Pontifications: March is a critical month for engine OEMs

By Scott Hamilton

Feb. 25, 2019, © Leeham News: Even as Boeing put off a decision whether to launch the New Midmarket Aircraft until 2020, next month could be an important milestone—not only for the program but especially for the engine makers.

Unless delayed, engine down-select is supposed to be made in March.

This is a critical decision that could have huge implications to one of the engine OEMs—Rolls-Royce.

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Pontifications: 787-10 engines too small for Emirates

By Scott Hamilton

Feb. 4, 2019, © Leeham News: There is more to Emirates Airline’s renewed its interest in the Airbus A350 and the potential swap-out of Airbus A380 orders than meets the eye.

The Airfinance Journal Dublin conference is worth attending for the program, but the real news is often generated on the sidelines. This is where I picked up noise about the Emirates interest in swapping the A350 for the A380.

The renewed interest, and growing disaffection with the A380 (over the engine issues) was part of it.

But Emirates’ interest in the A350 stems more from a realization the Boeing 787-10 won’t do the job the airline wants, according to the sideline conversation at the conference.

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Key customers shrug off Boeing’s 2020 NMA launch date

Jan. 30, 2019, © Leeham News: Key customers and suppliers shrugged off Boeing’s announcement today that a program launch for the prospective New Midmarket Aircraft won’t come until 2020.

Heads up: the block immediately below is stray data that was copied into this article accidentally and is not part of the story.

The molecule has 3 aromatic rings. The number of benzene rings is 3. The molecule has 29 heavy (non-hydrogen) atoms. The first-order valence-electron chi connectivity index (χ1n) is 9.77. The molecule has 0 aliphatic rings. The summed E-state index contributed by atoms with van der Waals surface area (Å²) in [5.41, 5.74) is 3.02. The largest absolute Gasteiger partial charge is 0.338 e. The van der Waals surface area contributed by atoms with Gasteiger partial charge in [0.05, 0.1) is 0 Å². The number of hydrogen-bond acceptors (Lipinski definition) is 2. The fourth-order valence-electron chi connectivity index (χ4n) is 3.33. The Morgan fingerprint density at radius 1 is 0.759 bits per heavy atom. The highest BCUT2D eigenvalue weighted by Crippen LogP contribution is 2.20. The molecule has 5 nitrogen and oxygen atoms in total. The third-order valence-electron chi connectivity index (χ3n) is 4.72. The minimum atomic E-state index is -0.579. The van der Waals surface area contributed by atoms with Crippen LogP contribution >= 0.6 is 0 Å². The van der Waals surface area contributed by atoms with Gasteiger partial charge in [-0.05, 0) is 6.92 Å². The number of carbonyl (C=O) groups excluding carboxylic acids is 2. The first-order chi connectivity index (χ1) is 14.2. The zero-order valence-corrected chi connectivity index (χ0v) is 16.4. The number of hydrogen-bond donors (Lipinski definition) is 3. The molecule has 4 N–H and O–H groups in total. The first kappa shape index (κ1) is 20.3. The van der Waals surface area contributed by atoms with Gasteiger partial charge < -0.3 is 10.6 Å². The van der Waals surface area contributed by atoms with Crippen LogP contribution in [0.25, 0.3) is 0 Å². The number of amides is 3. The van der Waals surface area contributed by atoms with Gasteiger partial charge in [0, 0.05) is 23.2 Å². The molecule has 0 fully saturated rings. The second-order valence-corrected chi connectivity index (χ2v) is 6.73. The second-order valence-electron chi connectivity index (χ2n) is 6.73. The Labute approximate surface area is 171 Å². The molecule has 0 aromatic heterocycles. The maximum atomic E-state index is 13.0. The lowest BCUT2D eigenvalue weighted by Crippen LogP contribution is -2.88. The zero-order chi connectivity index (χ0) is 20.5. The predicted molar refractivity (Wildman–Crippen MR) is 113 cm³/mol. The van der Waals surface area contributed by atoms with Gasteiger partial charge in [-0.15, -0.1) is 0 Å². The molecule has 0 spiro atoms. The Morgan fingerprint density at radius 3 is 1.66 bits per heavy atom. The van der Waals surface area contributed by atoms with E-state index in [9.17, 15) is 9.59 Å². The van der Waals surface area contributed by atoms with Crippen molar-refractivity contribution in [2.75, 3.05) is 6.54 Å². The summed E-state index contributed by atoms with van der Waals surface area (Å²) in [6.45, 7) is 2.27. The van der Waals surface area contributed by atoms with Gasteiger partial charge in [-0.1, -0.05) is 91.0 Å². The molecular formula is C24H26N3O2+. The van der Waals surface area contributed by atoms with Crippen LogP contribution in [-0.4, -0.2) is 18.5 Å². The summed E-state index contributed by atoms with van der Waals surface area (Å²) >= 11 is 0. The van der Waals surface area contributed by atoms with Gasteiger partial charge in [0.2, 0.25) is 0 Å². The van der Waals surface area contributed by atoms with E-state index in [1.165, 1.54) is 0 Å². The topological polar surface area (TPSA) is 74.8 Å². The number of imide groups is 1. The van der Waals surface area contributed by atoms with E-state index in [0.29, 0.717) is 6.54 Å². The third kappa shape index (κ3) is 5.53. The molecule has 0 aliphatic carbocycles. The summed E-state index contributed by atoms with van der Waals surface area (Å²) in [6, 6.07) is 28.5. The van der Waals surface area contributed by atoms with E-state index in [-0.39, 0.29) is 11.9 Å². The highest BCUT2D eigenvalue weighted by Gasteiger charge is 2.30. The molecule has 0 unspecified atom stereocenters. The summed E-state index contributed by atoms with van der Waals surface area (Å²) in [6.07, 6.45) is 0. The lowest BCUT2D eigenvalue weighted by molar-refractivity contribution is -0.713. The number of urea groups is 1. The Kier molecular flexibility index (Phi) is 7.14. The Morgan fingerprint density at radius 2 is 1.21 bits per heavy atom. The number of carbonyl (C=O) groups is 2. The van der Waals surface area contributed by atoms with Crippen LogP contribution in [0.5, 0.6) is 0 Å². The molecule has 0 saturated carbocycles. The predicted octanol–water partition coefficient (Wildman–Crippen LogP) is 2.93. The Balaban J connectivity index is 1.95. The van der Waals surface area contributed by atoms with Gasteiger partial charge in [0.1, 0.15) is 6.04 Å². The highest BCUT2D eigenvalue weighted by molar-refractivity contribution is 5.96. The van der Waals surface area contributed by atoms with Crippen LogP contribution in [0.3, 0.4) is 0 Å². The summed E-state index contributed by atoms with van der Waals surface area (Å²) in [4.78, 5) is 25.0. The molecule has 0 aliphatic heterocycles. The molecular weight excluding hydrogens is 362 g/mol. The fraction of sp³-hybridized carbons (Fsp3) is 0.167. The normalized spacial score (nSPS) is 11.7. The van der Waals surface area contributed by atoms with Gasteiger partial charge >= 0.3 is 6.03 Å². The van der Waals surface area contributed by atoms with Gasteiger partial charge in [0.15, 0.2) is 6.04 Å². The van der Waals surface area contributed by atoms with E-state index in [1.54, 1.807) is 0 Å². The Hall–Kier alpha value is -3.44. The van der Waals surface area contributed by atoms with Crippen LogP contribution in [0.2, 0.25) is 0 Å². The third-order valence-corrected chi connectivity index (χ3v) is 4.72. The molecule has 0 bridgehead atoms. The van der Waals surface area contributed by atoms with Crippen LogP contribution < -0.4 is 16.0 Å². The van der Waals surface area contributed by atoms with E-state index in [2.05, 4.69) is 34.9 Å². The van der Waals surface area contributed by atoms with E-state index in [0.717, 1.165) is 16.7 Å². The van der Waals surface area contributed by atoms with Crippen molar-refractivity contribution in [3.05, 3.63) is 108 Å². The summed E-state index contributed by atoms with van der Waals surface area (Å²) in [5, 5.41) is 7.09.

If Boeing goes ahead with the NMA, a decision yet to be made, an announcement was widely expected at the Paris Air Show in June.

Authority to Offer (ATO) the airplane for sale may still come as early as March or April.

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Rolls-Royces sees NMA “addressable” market as 4,000-5,000, same as Boeing

Jan. 22, 2019, © Leeham News: Rolls-Royce sees an “addressable” market for the Middle of the Market Aircraft at between 4,000 and 5,000 over 20 years—the same size Boeing sees.

But at the Airfinance Journal annual conference today in Dublin, an executive declined to be specific about the details of this assessment.

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Rolls sees end of Trent 1000 issues, but a spike in 787 AOG possible

Jan. 22, 2019, © Leeham News, Dublin: Rolls-Royce faces an uptick in Boeing 787s that may become “aircraft on the ground” (AOG) as inspections of Trent 1000s spike in the coming months.

But Richard Goodhead, SVP Marketing, Rolls-Royce, says the worst is behind the company and the airlines—even though it will be a few years before engine part replacements are fully integrated into the global fleet.

There are more than 100 Boeing 787 Trent 1000 customers. About 20 have issues.

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Countdown to decision on Boeing’s NMA, Part 3: Engine selection

By Dan Catchpole

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Introduction